Juan Carlos Rico

When nature brings order to tourism


Juan Carlos Rico

When nature brings order to tourism

(A few days on the islands of La Gomera and Hierro)

"The human being is part of nature and his war against it is, inevitably, a war against himself. Rachel Carson

The three problems caused by mass tourism

They fundamentally affect the natural, urban and monumental environment, including all its modalities: 

All of them are intrinsically related: the environmental one that ends up entering in one way or another in the city; the urban one, that as we are verifying in these last years, moves away its citizens towards the periphery and eliminates the daily life in its center; to the patrimony that both this in a natural and urban scope, intoxicates the nearest surroundings with all the required infrastructure.

In a previous article of mine Tourism: towards the consumption of culture? I analyzed three areas particularly affected from an urban point of view: 

Later, in a second installment, "Museums, could it be like this? , I exposed monumental deterioration. Following that process I intend to do so now in the third area, the natural one, after having spent a few days on both islands.

Natural controls

Sometimes there are several circumstances, which have the enormous luck to organize life in a certain environment, creating a natural barrier, or if you want to express it more appropriately, a filter that, as more and more cities are doing artificially, limits the access of indiscriminate tourism.

Uncomfortable communications due to the conditions of the territory, roads with curves and more curves between cliffs and cliffs, which require continuous attention, caution and slowness, making very short distances, become very long in their temporary duration in exchange for breathtaking views that allow numerous viewpoints, where you can rest a little.

The same happens with the wide range of trails offered on both islands, both in the Laurisilva of La Gomera and in the Canary pine forest of Hierro, not lacking in difficulty, which only in some cases are possible for children and older people.

Four points

1. The islands of multiple views (Study of the characteristics of the territory and its perception).

Every time I go through natural spaces, I have been concerned about how their observation can be enhanced and, perhaps by deformation, I have tried to apply all the research carried out in closed spaces, where I have developed all my professional activity. I am aware that they are two absolutely different problems, although I believe that they have some parameters in common.

This is the reason for my special interest in viewpoints: the location to obtain the most suitable observation point, their design, their construction and their use. I was commenting on the multiple viewpoints that accompany the winding route of their roads on the two islands; now I am going to talk about two specific ones on each of them.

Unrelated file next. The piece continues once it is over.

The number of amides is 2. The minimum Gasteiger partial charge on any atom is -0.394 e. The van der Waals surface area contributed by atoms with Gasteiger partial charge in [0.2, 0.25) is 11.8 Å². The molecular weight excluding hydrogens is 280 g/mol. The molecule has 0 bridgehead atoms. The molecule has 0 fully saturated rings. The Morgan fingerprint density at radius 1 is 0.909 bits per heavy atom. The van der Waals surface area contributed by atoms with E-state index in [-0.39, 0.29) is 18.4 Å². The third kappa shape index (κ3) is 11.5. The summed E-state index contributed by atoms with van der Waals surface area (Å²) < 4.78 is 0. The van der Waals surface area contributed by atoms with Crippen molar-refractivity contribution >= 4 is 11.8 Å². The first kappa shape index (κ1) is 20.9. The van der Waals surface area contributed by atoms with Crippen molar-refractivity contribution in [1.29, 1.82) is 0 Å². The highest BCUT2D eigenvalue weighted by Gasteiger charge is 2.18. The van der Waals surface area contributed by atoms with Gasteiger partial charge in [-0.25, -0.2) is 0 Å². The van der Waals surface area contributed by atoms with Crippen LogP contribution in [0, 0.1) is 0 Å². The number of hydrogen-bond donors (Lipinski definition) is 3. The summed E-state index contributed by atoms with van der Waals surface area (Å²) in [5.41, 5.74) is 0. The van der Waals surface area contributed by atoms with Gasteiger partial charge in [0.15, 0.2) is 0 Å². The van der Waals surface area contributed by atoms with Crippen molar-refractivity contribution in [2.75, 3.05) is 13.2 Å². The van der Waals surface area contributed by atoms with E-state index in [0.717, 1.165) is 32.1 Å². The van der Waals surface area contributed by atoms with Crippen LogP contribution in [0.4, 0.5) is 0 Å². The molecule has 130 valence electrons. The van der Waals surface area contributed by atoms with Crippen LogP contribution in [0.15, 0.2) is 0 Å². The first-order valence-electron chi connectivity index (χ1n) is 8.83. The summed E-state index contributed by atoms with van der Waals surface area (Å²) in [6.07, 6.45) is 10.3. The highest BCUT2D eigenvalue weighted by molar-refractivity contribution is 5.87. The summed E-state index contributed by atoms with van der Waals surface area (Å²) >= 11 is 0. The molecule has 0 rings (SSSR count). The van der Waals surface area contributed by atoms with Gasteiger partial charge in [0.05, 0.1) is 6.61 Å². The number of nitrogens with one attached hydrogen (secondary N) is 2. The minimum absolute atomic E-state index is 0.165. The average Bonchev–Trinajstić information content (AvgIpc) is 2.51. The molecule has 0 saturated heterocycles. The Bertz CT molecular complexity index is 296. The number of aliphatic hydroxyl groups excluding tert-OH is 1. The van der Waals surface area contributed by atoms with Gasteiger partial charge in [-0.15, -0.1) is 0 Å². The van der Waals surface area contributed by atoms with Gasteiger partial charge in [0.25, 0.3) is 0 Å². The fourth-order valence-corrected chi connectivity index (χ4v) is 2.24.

Within a very current line in these typologies, it is a cantilevered rectangle, with all its glass walls including the floor, which seeks to maximize the prominence of the environment and that there is no visual barrier between the viewer and nature. It emphasizes the landscape to the maximum, although for some visitors there is a rejection caused by vertigo.

Laurel forest in La Gomera. Trails 

On my first trip to the Canary Islands in the 80s of the last century I went to Lanzarote where I had the privilege of meeting him personally. He had achieved something unheard of at that time: social awareness of the environment in the population. There was no advertising on the roads, every neighbor kept his immediate environment clean and what is more impressive, there was not a single piece of paper on the whole island. Unfortunately, in my opinion, their legacy has been disfigured by an excessive formalism that I have discussed with those responsible in later years in my interventions on the island. The viewpoint of El Hierro is an excellent example of the best of its proposals, with an exquisite choice of observation point accompanied by several levels, terrace and restaurant to enjoy it in all its possibilities.

2. From the resort to the natural pools (The difficulty of applying the usual leisure models of mass tourism and its standardized typologies).

Nature makes it impossible to locate the leisure prototypes demanded by mass tourism: quick and convenient access to all kinds of facilities that complement it, closely related to consumption. In both La Gomera and Hierro, this type of infrastructure is impossible both because of the massive destruction of the environment it would entail and because of its high economic cost.